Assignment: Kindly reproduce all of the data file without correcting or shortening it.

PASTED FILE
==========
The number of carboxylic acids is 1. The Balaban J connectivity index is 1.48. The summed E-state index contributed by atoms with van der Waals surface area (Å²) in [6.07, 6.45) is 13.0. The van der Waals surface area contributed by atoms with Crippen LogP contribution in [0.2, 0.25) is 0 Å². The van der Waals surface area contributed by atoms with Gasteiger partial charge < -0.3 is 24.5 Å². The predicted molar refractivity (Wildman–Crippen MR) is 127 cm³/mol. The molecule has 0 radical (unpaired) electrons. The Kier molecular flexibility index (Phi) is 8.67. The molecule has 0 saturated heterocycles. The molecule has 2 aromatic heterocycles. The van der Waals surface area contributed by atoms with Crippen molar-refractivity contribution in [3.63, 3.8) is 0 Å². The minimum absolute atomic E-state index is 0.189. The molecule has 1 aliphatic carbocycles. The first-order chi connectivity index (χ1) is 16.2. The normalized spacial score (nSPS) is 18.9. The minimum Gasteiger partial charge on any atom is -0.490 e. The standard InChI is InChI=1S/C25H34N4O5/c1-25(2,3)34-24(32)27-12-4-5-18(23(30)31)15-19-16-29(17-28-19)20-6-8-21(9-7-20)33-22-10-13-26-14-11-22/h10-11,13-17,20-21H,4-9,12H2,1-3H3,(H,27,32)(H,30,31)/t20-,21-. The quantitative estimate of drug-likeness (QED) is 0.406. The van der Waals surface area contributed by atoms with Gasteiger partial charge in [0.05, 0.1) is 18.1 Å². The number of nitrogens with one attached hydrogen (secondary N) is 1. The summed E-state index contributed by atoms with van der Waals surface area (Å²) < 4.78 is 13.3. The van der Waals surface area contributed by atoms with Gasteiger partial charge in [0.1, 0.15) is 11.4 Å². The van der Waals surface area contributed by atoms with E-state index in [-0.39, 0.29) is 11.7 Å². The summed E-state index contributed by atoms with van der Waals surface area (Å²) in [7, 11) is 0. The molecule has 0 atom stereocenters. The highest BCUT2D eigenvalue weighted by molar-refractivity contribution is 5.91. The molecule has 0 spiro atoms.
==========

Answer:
The number of carboxylic acids is 1. The Balaban J connectivity index is 1.48. The summed E-state index contributed by atoms with van der Waals surface area (Å²) in [6.07, 6.45) is 13.0. The van der Waals surface area contributed by atoms with Crippen LogP contribution in [0.2, 0.25) is 0 Å². The van der Waals surface area contributed by atoms with Gasteiger partial charge < -0.3 is 24.5 Å². The predicted molar refractivity (Wildman–Crippen MR) is 127 cm³/mol. The molecule has 0 radical (unpaired) electrons. The Kier molecular flexibility index (Phi) is 8.67. The molecule has 0 saturated heterocycles. The molecule has 2 aromatic heterocycles. The van der Waals surface area contributed by atoms with Crippen molar-refractivity contribution in [3.63, 3.8) is 0 Å². The minimum absolute atomic E-state index is 0.189. The molecule has 1 aliphatic carbocycles. The first-order chi connectivity index (χ1) is 16.2. The normalized spacial score (nSPS) is 18.9. The minimum Gasteiger partial charge on any atom is -0.490 e. The standard InChI is InChI=1S/C25H34N4O5/c1-25(2,3)34-24(32)27-12-4-5-18(23(30)31)15-19-16-29(17-28-19)20-6-8-21(9-7-20)33-22-10-13-26-14-11-22/h10-11,13-17,20-21H,4-9,12H2,1-3H3,(H,27,32)(H,30,31)/t20-,21-. The quantitative estimate of drug-likeness (QED) is 0.406. The van der Waals surface area contributed by atoms with Gasteiger partial charge in [0.05, 0.1) is 18.1 Å². The number of nitrogens with one attached hydrogen (secondary N) is 1. The summed E-state index contributed by atoms with van der Waals surface area (Å²) < 4.78 is 13.3. The van der Waals surface area contributed by atoms with Gasteiger partial charge in [0.1, 0.15) is 11.4 Å². The van der Waals surface area contributed by atoms with E-state index in [-0.39, 0.29) is 11.7 Å². The summed E-state index contributed by atoms with van der Waals surface area (Å²) in [7, 11) is 0. The molecule has 0 atom stereocenters. The highest BCUT2D eigenvalue weighted by molar-refractivity contribution is 5.91. The molecule has 0 spiro atoms.